Assembly Teaching

We are privileged to be able to make available a number of messages by one of the leaders of a past generation.

If we are to remain steadfast in a day when everything is shifting and the ancient landmarks are being removed, our feet need to be firmly planted upon the unshakeable foundation of “the Word of God which liveth and abideth forever.”

The first Christian church, or assembly, newly-formed by the Spirit and Spirit-filled, is the God- given model for every assembly that gathers unto the name of our Lord Jesus Christ. God’s ways for one assembly are His ways for every assembly.

“Ye shall be witnesses unto Me both in Jerusalem, and in all Judea, and in Samaria, and unto the uttermost part of the earth” (Acts 1:8).

“This Jesus hath God raised up, whereof (of whom) we all are witnesses” (Acts 2:32).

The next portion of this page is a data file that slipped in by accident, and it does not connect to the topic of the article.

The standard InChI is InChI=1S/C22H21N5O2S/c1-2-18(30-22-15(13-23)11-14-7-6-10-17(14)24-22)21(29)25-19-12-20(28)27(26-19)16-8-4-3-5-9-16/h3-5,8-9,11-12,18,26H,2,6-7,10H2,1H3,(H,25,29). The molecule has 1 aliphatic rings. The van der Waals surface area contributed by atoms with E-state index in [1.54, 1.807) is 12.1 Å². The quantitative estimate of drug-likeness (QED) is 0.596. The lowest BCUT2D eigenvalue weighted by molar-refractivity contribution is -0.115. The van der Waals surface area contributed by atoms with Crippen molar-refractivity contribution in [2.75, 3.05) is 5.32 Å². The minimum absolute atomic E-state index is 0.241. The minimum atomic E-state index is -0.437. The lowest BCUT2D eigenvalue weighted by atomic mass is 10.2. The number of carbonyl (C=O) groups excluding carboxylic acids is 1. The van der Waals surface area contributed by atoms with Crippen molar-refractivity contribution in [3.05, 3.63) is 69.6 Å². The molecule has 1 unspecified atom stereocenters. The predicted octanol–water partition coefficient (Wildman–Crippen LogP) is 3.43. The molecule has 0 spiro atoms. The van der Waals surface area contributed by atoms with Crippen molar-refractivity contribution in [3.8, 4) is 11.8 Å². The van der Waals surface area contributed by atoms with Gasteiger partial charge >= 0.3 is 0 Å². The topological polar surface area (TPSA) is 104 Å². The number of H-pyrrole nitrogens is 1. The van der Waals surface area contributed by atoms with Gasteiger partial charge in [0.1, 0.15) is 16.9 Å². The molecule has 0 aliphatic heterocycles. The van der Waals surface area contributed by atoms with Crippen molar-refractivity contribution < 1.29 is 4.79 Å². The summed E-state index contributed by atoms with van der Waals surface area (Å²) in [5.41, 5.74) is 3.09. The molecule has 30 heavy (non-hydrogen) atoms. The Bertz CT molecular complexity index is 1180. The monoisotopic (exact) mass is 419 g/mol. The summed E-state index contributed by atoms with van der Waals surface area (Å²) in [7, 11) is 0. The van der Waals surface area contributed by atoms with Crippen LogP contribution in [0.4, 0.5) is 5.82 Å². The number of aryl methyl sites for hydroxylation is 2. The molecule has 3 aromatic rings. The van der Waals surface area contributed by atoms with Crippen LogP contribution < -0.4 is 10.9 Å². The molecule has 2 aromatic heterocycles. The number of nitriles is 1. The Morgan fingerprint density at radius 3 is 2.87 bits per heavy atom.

The Book of Acts links closely to the gospels, being a supplement to the Gospel of Luke. It links the account of what “Jesus began both to do and to teach until the day in which He was taken up” (Acts 1:1, 2) with what He continues to do and to teach by the Holy Spirit sent down from heaven, through His witnesses – Christians. The controlling guidance and authority of Christ is everywhere apparent in the words, deeds, and experiences of the apostles and churches of the saints. Here we have the establishment of local churches according to God’s principles, together with a delineation of the individual and assembly life of the Christian.